Thanks, Jo
You'll have to use Repro monitoring. In Sync mode, the tracks which are playing back will come off tape so that you can hear the rest of the song while overdubbing. The tracks which are being recorded, you'll be hearing the original input before it reaches the tape.
 

RRuskin

Rick Ruskin
You'll have to use Repro monitoring. In Sync mode, the tracks which are playing back will come off tape so that you can hear the rest of the song while overdubbing. The tracks which are being recorded, you'll be hearing the original input before it reaches the tape.
The specs for the play & record/sync heads are identical. The play head is there for alignment purposes more than anything else. Once the machine is properly set up, all work is supposed to be done from the record/sync head stack. In addition, recording new material while monitoring in play will result in the new being out of sync with the prerecorded material.
 

bouldersoundguy

<div><p>&nbsp;</p></div>
The delay imparted by monitoring from the play head should be extremely consistent and quantifiable. Measure it and keep that value handy. So if you want to record the the DAW then bounce through the tape, just shift the resulting tracks by that value.
 

RRuskin

Rick Ruskin
The delay imparted by monitoring from the play head should be extremely consistent and quantifiable. Measure it and keep that value handy. So if you want to record the the DAW then bounce through the tape, just shift the resulting tracks by that value.
Why go through all that when you can just do overdubs to tape and then transfer it all to DAW?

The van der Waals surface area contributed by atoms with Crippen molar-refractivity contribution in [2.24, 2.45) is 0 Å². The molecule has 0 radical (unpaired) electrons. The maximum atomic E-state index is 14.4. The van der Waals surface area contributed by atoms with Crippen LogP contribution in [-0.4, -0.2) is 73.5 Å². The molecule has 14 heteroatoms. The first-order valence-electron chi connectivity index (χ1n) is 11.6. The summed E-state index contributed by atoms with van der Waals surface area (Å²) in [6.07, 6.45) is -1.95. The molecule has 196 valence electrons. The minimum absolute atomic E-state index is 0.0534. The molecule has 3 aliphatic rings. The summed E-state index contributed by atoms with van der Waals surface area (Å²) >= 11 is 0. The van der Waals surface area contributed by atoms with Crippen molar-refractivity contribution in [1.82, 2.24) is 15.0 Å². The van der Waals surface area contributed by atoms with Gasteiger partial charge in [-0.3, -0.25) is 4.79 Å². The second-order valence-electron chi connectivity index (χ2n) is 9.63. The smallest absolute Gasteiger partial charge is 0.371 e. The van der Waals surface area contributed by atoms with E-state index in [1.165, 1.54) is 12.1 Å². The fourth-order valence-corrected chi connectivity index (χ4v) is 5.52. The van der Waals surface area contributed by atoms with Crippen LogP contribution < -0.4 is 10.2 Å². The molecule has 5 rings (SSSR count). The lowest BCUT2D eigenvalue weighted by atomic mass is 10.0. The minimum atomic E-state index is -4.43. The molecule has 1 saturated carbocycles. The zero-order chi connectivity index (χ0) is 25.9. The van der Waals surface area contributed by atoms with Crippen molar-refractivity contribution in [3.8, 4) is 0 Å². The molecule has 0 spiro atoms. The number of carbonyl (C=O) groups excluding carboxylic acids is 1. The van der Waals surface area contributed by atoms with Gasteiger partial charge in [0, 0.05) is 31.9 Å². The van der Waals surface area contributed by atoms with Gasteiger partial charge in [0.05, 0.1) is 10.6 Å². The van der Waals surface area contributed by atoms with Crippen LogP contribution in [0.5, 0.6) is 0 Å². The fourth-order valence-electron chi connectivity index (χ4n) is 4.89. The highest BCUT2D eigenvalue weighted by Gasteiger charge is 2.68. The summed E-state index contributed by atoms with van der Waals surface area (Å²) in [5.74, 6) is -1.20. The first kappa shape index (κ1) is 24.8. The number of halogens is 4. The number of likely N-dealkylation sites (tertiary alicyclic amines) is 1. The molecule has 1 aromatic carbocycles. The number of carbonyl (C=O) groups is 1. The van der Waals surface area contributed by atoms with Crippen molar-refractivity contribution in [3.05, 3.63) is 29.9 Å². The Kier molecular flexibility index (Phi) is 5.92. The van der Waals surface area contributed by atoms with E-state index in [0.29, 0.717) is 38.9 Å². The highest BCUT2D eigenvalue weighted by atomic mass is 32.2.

bouldersoundguy

<div><p>&nbsp;</p></div>
Why go through all that when you can just do overdubs to tape and then transfer it all to DAW?
Maybe you want that tape sound on some tracks and not others. Maybe you want to experiment with the sound of pushing the tape harder without the risk of spoiling a take by going too far. Maybe you only decide to add the tape sound after you've recorded a dozen tracks. Maybe you want to see how the tape sound affects a whole drum bus.
 

bouldersoundguy

<div><p>&nbsp;</p></div>
I agree. I'm not judging whether it makes any sense to use a Tascam 388 at all, I'm just addressing the technical questions of how one might do it. If it were me, I'd just record to the DAW. If I wanted tape vibe, I'd try out some tape emulation plugins. If I really wanted tape vibe, I'd use a large format tape machine, something with wider, faster tape.
 

Chilljam

transitional phase
Maybe you want that tape sound on some tracks and not others. Maybe you want to experiment with the sound of pushing the tape harder without the risk of spoiling a take by going too far. Maybe you only decide to add the tape sound after you've recorded a dozen tracks. Maybe you want to see how the tape sound affects a whole drum bus.
Also a very excellent way of saving money on tape and machine costs.

Multitracking to a 16/24 track 2" machine then dumping all the individual tracks to DAW is essentially the equivalent of recording through a pro 1/4" 2 track machine like a Revox or Otari and you save bucket loads on tape.
 
Top